1 teaspoon sambal oelek
2 tablespoons cold butter
Salt and freshly ground pepper

For Chili Soy Sauce:
1/2 cup Citrus Soy
1/2 cup Chili Glaze

For Citrus Soy:
1 cup soy sauce
1/2 cup rice wine vinegar
1 tablespoon sambal
2 cloves garlic
1/2 cup sugar
3 tablespoons honey
2 tablespoons diced fresh ginger
1 tablespoon chopped cilantro
1 lemon, zest and juice
1 lime, zest and juice
1 orange, zest and juice

For Chili Glaze:
1/2 cup honey
2 tablespoons sambal
3 tablespoons rice wine vinegar
1 tablespoon fine sea salt

Directions:

For Tuna:
1. Lay first phyllo sheet out lengthwise on a flat work surface and brush lightly with the butter. Lay second sheet on top of first sheet of phyllo and brush with the butter. Repeat this process with the remaining 3 sheets.
2. In a mixing bowl, combine wasabi powder and pineapple juice to make a smooth paste.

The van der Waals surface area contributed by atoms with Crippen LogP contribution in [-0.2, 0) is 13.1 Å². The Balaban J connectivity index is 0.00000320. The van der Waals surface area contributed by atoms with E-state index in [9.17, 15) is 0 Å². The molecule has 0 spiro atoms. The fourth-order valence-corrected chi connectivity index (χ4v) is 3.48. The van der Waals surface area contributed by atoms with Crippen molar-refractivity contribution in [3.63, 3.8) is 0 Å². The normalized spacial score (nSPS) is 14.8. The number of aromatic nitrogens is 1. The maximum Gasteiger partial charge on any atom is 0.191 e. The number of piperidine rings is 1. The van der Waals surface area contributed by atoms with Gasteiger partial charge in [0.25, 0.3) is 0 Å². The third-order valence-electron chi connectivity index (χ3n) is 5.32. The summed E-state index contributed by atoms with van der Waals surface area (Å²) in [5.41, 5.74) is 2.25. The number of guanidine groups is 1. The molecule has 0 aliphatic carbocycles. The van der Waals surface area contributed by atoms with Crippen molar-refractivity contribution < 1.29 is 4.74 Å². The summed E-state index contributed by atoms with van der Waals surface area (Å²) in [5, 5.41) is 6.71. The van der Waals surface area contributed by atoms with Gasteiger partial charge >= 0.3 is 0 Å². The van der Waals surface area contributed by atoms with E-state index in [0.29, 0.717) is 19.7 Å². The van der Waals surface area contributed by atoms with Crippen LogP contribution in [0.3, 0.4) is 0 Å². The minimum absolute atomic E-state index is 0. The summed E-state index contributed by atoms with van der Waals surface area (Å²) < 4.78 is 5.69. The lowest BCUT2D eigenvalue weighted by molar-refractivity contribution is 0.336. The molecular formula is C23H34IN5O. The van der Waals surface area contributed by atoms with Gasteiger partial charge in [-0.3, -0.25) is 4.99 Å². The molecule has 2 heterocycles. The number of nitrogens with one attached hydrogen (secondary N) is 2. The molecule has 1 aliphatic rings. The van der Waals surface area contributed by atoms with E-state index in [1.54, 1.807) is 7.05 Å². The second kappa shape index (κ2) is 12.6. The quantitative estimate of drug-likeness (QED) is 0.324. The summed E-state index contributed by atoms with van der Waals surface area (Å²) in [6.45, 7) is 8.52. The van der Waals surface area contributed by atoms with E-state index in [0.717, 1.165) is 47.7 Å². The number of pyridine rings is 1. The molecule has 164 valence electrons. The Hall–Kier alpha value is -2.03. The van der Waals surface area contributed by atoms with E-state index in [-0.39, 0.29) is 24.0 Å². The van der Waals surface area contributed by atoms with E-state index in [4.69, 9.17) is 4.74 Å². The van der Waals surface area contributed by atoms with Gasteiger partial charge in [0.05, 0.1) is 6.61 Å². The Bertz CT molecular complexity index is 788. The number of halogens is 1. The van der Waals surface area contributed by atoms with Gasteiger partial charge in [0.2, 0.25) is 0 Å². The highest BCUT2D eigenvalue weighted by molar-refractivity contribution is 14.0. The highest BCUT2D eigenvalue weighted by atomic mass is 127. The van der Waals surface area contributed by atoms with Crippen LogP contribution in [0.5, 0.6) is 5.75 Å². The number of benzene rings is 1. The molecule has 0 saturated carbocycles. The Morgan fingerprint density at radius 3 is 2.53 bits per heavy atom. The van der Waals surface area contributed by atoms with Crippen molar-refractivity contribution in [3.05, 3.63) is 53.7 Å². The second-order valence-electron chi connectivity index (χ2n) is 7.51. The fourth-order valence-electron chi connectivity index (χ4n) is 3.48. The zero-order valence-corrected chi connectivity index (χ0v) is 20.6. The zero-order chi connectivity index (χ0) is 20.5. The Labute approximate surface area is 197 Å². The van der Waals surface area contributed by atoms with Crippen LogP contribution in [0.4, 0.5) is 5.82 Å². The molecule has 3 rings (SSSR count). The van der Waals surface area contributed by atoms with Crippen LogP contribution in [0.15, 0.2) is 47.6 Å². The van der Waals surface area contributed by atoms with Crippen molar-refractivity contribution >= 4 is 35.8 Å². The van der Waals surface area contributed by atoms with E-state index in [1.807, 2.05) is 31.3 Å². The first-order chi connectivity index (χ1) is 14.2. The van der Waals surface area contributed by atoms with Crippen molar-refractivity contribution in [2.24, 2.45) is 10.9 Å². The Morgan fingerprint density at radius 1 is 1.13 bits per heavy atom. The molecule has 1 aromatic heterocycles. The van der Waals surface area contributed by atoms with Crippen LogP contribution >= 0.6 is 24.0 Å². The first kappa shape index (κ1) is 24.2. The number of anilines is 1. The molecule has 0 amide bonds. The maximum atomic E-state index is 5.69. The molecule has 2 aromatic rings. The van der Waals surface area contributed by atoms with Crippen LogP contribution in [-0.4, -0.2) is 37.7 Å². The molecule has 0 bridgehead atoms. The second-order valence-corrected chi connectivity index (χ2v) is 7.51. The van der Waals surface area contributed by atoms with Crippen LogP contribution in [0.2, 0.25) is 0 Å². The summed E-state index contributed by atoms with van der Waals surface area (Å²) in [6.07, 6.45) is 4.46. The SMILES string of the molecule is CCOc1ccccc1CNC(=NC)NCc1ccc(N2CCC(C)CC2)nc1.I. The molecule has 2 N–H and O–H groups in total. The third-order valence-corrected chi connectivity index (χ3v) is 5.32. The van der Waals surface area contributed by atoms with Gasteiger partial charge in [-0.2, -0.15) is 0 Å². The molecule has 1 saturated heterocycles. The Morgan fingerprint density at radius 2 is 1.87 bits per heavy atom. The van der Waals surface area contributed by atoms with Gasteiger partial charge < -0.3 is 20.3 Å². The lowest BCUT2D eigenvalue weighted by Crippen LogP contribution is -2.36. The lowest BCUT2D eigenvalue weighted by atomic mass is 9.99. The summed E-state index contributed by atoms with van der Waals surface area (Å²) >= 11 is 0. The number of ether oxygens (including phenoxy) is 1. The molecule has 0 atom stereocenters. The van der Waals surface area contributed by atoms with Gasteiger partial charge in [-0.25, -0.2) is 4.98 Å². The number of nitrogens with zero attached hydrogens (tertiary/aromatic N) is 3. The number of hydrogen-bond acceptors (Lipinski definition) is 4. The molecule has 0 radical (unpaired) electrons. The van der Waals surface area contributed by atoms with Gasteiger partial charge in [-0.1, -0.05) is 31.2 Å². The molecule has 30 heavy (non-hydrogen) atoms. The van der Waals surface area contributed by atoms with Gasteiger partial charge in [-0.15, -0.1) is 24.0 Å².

3. Add the wasabi paste to the bottom half of the phyllo sheets. Make sure the paste is an even thickness.
4. Place the blocks of tuna on op of the wasabi paste. Cut the phyllo the same width as the tuna pieces.
5. Roll the tuna, wasabi, and phyllo up. Make sure the wasabi only covers the tuna on the first revolution. (You don’t want it to look like a jellyroll.)
6. Place a large saute pan over medium-high heat. Add oil.
7. Add the wrapped tuna pieces to the saute pan and sear for one minute on each side. All sides should be golden brown and should appear to be cooked the same when looking at the ends of the pieces.
8. Transfer to a cutting board and slice each piece in thirds.